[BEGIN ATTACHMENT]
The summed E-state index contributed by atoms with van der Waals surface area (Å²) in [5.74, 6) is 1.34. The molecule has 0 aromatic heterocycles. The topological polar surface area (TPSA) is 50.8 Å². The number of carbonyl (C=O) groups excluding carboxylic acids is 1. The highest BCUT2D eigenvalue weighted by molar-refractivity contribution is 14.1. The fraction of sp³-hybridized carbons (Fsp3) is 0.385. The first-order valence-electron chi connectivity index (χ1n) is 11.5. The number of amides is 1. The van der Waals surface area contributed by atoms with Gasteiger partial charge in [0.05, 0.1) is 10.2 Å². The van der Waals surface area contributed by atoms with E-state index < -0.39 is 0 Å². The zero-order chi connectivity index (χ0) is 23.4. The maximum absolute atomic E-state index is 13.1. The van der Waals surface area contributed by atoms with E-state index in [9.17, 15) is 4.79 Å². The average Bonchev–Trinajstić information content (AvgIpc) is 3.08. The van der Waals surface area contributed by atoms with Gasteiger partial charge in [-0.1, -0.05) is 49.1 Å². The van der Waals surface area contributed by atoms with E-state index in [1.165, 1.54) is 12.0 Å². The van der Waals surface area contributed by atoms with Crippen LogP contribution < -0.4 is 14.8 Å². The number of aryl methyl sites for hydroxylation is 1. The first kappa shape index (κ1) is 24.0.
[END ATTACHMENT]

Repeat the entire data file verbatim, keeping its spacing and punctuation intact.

The summed E-state index contributed by atoms with van der Waals surface area (Å²) in [5.74, 6) is 1.34. The molecule has 0 aromatic heterocycles. The topological polar surface area (TPSA) is 50.8 Å². The number of carbonyl (C=O) groups excluding carboxylic acids is 1. The highest BCUT2D eigenvalue weighted by molar-refractivity contribution is 14.1. The fraction of sp³-hybridized carbons (Fsp3) is 0.385. The first-order valence-electron chi connectivity index (χ1n) is 11.5. The number of amides is 1. The van der Waals surface area contributed by atoms with Gasteiger partial charge in [0.05, 0.1) is 10.2 Å². The van der Waals surface area contributed by atoms with E-state index < -0.39 is 0 Å². The zero-order chi connectivity index (χ0) is 23.4. The maximum absolute atomic E-state index is 13.1. The van der Waals surface area contributed by atoms with E-state index in [9.17, 15) is 4.79 Å². The average Bonchev–Trinajstić information content (AvgIpc) is 3.08. The van der Waals surface area contributed by atoms with Gasteiger partial charge in [-0.1, -0.05) is 49.1 Å². The van der Waals surface area contributed by atoms with E-state index in [1.165, 1.54) is 12.0 Å². The van der Waals surface area contributed by atoms with Crippen LogP contribution < -0.4 is 14.8 Å². The number of aryl methyl sites for hydroxylation is 1. The first kappa shape index (κ1) is 24.0.